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The Global Market Problem with China


Written by: Shannon Saccocia, Chief Investment Officer | Boston Private

The threat of a protracted trade war between China and the United States has global markets on edge.

In short

  • While July’s Fed decision was expected to be the biggest event of the summer, the escalation of tariff talk sent markets roiling in August.
  • Creating even further angst in the markets was the flood of capital into the domestic bond market, as negative interest rates outside of the United States have yielded significant demand for Treasuries.
  • Efforts to discount the inversion of the yield curve as “different this time” have focused on the strength of the U.S. consumer in particular.

Equity market returns in the month of August were negative on the back of global trade tensions and concerns around the increased likelihood of a recession following the inversion of the yield curve.

With the pullback during the month being primarily one of a move away from risk, it is not surprising that large cap domestic stocks were stronger performers than small cap names, and that emerging markets names came under pressure. With the sharp move in the long end of the yield curve, bonds with greater duration outperformed those in the intermediate part of the curve, while higher quality credit outperformed high yield, which experienced outflows in the month.

From an economic standpoint, U.S. consumer data remains robust. July consumer spending was up +0.6% month-over-month, and retail sales rose +0.7% as inflation posted a +2.2% gain year-over-year. Consumer sentiment is still positive as well, albeit off its recent highs on the threat of greater tariffs on consumer goods. Conversely, the challenges in the manufacturing economy remain, with the flash ISM Manufacturing PMI falling into contraction territory at the 49.1 mark, as producers continue to experience weaker orders on concerns of slowing global growth. This divergence is creating consternation for the Fed, as evidenced by the July minutes which showed a clear lack of consensus around further easing.

Outside of the U.S., the data is less constructive. Eurozone manufacturing remains mired below 50, coming in at 47 for the month of July. Industrial production fell by -1.6% month-over-month, and inflation remains well under target, increasing only +1.0% year-over-year in August. Japanese industrial production, too, only grew by +0.7% year-over-year in the month of July. Accommodation in these economies is the only path for their central banks, with both the Bank of Japan and European Central Bank indicating that they will do what it takes to drive inflation and growth. Data out of China showed some signs of improvement in August, despite the negative headwinds of U.S. tariffs, with manufacturing posting a gain to 50.4 from 49.9 in July. The improvement is likely short-lived if tensions continue to escalate, however, and the pace of growth remains below where the Chinese economy has been for the last several years.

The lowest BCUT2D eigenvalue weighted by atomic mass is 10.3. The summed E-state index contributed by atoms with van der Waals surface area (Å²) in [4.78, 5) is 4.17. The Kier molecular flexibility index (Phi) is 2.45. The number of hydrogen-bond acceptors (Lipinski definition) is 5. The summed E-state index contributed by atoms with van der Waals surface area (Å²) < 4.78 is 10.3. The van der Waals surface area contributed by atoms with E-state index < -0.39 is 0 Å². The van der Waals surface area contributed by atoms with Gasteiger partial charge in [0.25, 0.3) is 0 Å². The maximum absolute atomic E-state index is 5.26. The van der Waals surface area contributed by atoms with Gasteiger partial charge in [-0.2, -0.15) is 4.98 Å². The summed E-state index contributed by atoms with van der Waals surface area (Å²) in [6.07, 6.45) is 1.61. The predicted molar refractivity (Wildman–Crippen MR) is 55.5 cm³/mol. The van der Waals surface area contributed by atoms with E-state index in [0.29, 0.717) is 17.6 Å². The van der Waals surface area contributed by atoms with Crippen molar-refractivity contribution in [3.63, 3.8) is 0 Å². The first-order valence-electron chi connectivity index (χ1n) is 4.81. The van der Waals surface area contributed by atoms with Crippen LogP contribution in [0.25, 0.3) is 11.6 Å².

In Focus: Yield Curve Inversion – And Why It Matters

The spread between the 10 Year Treasury Yield and the 2 Year Treasury Yield is one of the most watched indicators in the U.S. economy and much emphasis was placed on its inversion this month, as powerful conclusions regarding the market’s assessment of growth, inflation, and future Federal Reserve action can be garnered from this very straight forward, accessible indicator. In fact, a commonly repeated refrain is that “every recession in the past 60 years has been preceded by an inverted yield curve”.

So does an inverted yield curve actually predict a recession? Findings from the Federal Reserve Bank of San Francisco suggest that although an inverted yield curve does have some predictive power, the timing of a recession after an inversion is uncertain, varying anywhere from six to 24 months. Accordingly, we can presume that yield curve inversions do not occur in a vacuum, and instead are a commentary on what is happening in the underlying economy. We prefer to say that yield curve inversions “precede recessions rather than predict them”, meaning that its use as a recession predictor is limited and other economic indicators are just as relevant.

We want to draw particular attention to this last point. It is important to note that while it is clear that the global economy is softening at large, the U.S. economy remains on track for growth. Recent consumer spending data remains robust, financial and credit conditions remain benign, and consumer and small business confidence has been steady. Ultimately, a strong consumer, any optimism on tariffs, and an increasingly accommodating Federal Reserve should be enough to keep the economic expansion going at least through the end of this year, and into 2020. Stock market gains, too, could persist, as they often do just following an interest rate cut.

What We’re Watching

The challenges of navigating changing policy amidst a potential economic slowdown remain foremost in the minds of economists and investors alike.

The narrative around trade tensions has shifted modestly in the last 5 weeks. While there are many who point to the long term benefits of creating better protections in the Chinese market for American goods and particularly for our intellectual property, the number of business organizations that disagree with the proposed framework for tariffs has grown. The timing of the decision to put these tariffs in place is part of the argument; with global growth already low and now slowing, companies and consumers may be less insulated to higher costs. The impact of tariffs on the global economy will be watched carefully in the coming months, as we await talks between the United States and China, now expected to occur in October.

Related: Your Clients Want to Talk About China Now!

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